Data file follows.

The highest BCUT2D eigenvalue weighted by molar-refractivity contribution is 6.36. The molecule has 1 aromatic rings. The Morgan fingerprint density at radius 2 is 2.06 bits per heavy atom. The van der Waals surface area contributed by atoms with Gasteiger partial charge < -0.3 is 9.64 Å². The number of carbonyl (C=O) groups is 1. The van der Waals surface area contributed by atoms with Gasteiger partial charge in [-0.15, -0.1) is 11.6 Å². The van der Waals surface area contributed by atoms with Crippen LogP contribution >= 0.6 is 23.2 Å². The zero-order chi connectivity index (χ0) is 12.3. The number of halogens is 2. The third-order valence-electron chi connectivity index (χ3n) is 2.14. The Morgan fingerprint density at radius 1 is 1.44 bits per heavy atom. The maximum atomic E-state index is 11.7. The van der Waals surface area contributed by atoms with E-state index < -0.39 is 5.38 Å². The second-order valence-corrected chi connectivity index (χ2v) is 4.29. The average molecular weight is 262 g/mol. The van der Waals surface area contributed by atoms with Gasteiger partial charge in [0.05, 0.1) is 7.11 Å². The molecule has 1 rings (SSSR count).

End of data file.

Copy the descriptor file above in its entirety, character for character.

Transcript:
The highest BCUT2D eigenvalue weighted by molar-refractivity contribution is 6.36. The molecule has 1 aromatic rings. The Morgan fingerprint density at radius 2 is 2.06 bits per heavy atom. The van der Waals surface area contributed by atoms with Gasteiger partial charge < -0.3 is 9.64 Å². The number of carbonyl (C=O) groups is 1. The van der Waals surface area contributed by atoms with Gasteiger partial charge in [-0.15, -0.1) is 11.6 Å². The van der Waals surface area contributed by atoms with Crippen LogP contribution >= 0.6 is 23.2 Å². The zero-order chi connectivity index (χ0) is 12.3. The number of halogens is 2. The third-order valence-electron chi connectivity index (χ3n) is 2.14. The Morgan fingerprint density at radius 1 is 1.44 bits per heavy atom. The maximum atomic E-state index is 11.7. The van der Waals surface area contributed by atoms with E-state index < -0.39 is 5.38 Å². The second-order valence-corrected chi connectivity index (χ2v) is 4.29. The average molecular weight is 262 g/mol. The van der Waals surface area contributed by atoms with Gasteiger partial charge in [0.05, 0.1) is 7.11 Å². The molecule has 1 rings (SSSR count).